How was it? Good. My Confessor gave me a wise and surprising penance. If you have not been to confession for a long time, perhaps for the same sorts of reasons, find a priest you trust and go. You can go as an adult now. It’s not dark It’s not about shame. Going back reminded me of why I am glad to be a Catholic.
For Advent 2007, I wrote a series of posts describing how dissatisfied I have become by the way that we (both as secular society and as Church) have come to celebrate Christmas, and suggested some alternatives. I have been heartened that a growing number of people seemed to share that view, as evidenced by how many views those posts have gotten and the rising prominence of resources like Redefine Christmas, a website that encourages and facilitates charitable giving in place of the excessive gifting with meaningless things.
But when the Black Friday orgy of Xmas shopping began with a Wal- Mart worker being trampled to death by thousands of frantic bargain hunters, it seemed there was alas more to say on this. But I’m afraid I was too busy actually engaged in counter-cultural Christmas preparations (e.g., marking the days of advent with our children through the Jesse Tree tradition – and failing to do so (e.g. up late at night hunting ebay for American Girl gear and Kingdom Hearts II. I’m ok with getting some stuff for my kids and (mostly) with the stuff that we get, but it still feels wrong to burden Christmas with it).
Two things seem obligatory for any self-respecting blogger (an oxymoron perhaps?): some kind of year-end best of/worst of list, and a constant stream of apologies for not blogging enough. Eager to get 2009 off to a good start, we have decided to meet these two obligations in a series of brief posts outlining 10 things I wish I’d blogged about in 2008.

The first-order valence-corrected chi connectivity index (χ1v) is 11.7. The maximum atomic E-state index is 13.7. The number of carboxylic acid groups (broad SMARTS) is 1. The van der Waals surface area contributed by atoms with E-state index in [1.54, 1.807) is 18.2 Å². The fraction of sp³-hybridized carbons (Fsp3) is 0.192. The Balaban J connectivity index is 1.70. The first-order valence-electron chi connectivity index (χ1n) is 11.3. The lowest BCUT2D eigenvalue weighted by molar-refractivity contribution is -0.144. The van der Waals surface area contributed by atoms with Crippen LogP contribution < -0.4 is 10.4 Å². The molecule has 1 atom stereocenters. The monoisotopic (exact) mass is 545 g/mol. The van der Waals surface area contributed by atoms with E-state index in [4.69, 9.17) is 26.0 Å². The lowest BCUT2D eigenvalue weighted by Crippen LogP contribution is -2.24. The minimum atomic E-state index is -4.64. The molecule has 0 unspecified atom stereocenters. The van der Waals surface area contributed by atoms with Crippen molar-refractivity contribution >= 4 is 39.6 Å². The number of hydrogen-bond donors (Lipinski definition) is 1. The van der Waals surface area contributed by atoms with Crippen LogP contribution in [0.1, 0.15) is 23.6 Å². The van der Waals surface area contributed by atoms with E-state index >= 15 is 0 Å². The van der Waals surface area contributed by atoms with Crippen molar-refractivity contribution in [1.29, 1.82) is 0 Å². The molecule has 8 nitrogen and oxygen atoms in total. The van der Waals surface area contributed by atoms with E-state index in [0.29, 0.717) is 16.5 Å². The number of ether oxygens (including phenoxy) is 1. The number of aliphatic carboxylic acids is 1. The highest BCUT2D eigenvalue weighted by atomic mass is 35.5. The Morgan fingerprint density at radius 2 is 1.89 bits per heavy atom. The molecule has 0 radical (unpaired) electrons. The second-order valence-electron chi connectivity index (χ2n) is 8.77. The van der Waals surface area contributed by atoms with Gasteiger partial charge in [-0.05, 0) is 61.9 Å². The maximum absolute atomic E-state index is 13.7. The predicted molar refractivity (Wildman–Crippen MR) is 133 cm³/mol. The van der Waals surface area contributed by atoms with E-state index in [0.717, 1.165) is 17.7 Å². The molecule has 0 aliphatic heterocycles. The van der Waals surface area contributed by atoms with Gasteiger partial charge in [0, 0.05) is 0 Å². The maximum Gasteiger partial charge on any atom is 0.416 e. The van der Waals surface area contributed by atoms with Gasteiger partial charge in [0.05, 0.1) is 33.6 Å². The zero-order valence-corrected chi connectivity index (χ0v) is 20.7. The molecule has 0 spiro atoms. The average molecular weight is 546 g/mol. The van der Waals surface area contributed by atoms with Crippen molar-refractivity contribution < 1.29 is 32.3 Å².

Here’s the list – posts to follow over the next few days:
- Redeeming Christmas
- Married and Women Clergy
- It’s the Economy, Stupid! Stupid Economists!
- Cars and Bikes
- Gaming for Change
- JustFaith Program
These are not necessarily the most important things I failed to write about in 2008, just some things on which I might actually have had something to say but never got around to saying. Of course I may still get around to writing about some of these in 2009, and you can nudge in that direction by responding in the comboxes. Or you can let me know what you think about what this blog could be but isn’t.
Just remember, you didn’t read it here first.
In our last royal post — the day after the presidential election — we noted that after a day of flying the flag, it would be back to work. Obviously we didn’t mean blogging!
But the Prince has indeed been working hard, catching up with work at his day job as a historian of medicine and a busy academic. The first week of December, I went to London to take part in a workshop on the neurological patient in history. This was my second international conference of the semester — the first being to the lovely German city of Mainz in Sept. Preparing for two major presentations set me way back in my quotidian teaching and administrative duties — which all caught up to and just slammed me the last few weeks of 08. And then there was advent and the holidays, and the need to spend more time with family.
So, lest anyone have worried, let it be known that Prince L will remain committed to this humble blog as an ongoing statement of his responsibilities and commitments as a Catholic and a citizen in 21st century America. And as it is customary to begin the year with statements of resolve, let us summarize those responsibilities and commitments as a resolution to work in whatever small ways we can for more love, more peace, and more justice in this broken world.
But when the pressures of time force me to make choices among these various responsibilities and commitments, this blog will of course be among the first thing to go!